Venezuelan opposition leader Juan Guaido and his new rival, lawmaker Luis Parra, called for competing legislative sessions Tuesday after both claimed to be the country's parliamentary speaker.
On Sunday, Venezuelan security forces with riot shields blocked Guaido from entering the National Assembly chamber where he was expected to be re-elected head of the opposition-dominated legislature. Instead, Parra, who is backed by socialist leader Nicolas Maduro, proclaimed himself speaker after claiming to have been elected with 81 votes in the 167-member chamber. Guaido has the support of much of the international community.
Opposition lawmakers later re-elected Guaido in a hastily arranged session at the headquarters of El Nacional newspaper, the last remaining newspaper in Caracas critical of Maduro and his ruling Socialist Party. A tally showed that 100 of Parliament's 167 legislators voted for Guaido.
Elliott Abrams, U.S. envoy for Venezuela, said Monday the U.S. is considering additional sanctions on Venezuela after what he called a "brutal and corrupt campaign" by Venezuela's government to deny lawmakers access to the National Assembly.
"Obviously if the regime had the votes, it would not have ordered soldiers to keep elected deputies out of the National Assembly," he told reporters at the State Department.
He said Guaido won the election with a proper quorum, and said the United States is looking at new ways to support him.
U.S. Secretary of State Mike Pompeo said in a statement Sunday that Venezuelan officials supporting Maduro are trying to "destroy the last democratic institution in Venezuela, the National Assembly." He described the session in which Parra claimed himself speaker as a "farcical vote,'" and said no quorum was present.
Guaido has led the opposition to Maduro since the National Assembly elected him speaker. In that role, he declared himself acting president on Jan. 23, 2019, after Parliament called Maduro a "usurper."
"We defeated the dictatorship again. We overwhelmingly defeated the dictatorship, the ambitions of the dictatorship," Guaido said Sunday after his supporters re-elected him.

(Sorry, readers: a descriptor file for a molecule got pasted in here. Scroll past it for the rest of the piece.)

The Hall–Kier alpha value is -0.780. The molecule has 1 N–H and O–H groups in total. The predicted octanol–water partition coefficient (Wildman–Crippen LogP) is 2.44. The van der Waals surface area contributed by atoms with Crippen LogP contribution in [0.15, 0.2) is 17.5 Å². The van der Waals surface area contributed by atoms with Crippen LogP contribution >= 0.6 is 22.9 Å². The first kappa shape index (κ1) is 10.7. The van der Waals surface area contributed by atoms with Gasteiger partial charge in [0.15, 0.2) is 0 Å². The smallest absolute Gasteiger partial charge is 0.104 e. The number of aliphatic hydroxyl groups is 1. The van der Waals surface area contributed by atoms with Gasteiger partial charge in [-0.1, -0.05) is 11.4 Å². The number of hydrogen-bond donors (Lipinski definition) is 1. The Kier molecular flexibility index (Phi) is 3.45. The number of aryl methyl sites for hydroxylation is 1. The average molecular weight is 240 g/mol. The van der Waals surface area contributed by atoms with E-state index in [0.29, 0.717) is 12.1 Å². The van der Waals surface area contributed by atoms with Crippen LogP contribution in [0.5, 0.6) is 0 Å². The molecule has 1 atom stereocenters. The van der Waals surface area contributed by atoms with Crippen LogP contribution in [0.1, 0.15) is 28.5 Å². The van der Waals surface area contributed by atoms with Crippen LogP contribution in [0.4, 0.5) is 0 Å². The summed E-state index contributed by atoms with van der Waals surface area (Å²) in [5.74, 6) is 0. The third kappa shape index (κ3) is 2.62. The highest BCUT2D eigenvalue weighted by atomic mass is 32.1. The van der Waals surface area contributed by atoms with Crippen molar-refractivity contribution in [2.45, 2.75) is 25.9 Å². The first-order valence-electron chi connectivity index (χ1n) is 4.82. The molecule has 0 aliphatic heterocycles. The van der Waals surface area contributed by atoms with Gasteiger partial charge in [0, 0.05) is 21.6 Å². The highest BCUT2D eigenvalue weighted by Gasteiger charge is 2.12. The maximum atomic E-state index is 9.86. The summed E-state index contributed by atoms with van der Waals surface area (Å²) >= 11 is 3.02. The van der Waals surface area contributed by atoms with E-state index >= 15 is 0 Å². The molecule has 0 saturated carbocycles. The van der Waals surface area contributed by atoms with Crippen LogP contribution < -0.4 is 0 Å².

The European Union said Sunday it would continue to recognize Guaido, while the Lima Group regional bloc said Monday it backed Guaido's re-election.
His re-election "represents a rejection of the reckless actions by Nicolas Maduro's regime that sought to prevent his appointment," said a statement by the group signed by Brazil, Canada, Chile, Colombia, Costa Rica, Guatemala, Honduras, Panama, Paraguay, Peru and Bolivia.
Argentina's new center-left government also criticized blocking Guaido from the National Assembly.
"To impede by force the functioning of the legislative assembly is to condemn oneself to international isolation," Argentina's Foreign Minister Felipe Sola said on Twitter.
Russia argued that the vote to elect Parr was a democratic action.
"We consider the election of the new leadership of Parliament to be the result of a legitimate democratic procedure," Russia's Foreign Ministry said in a statement.
Parra is one of several lawmakers who recently broke away from Guaido. He has since been expelled from his party for alleged involvement in a corruption scandal involving Maduro.
Guaido is recognized by the United States and nearly 60 other countries as the legitimate president of Venezuela.
Guaido's international backing rests on the fact that as assembly president, he is Venezuela's highest-ranking official to have been democratically elected.
Opposition lawmakers hold 112 seats in Venezuela's National Assembly.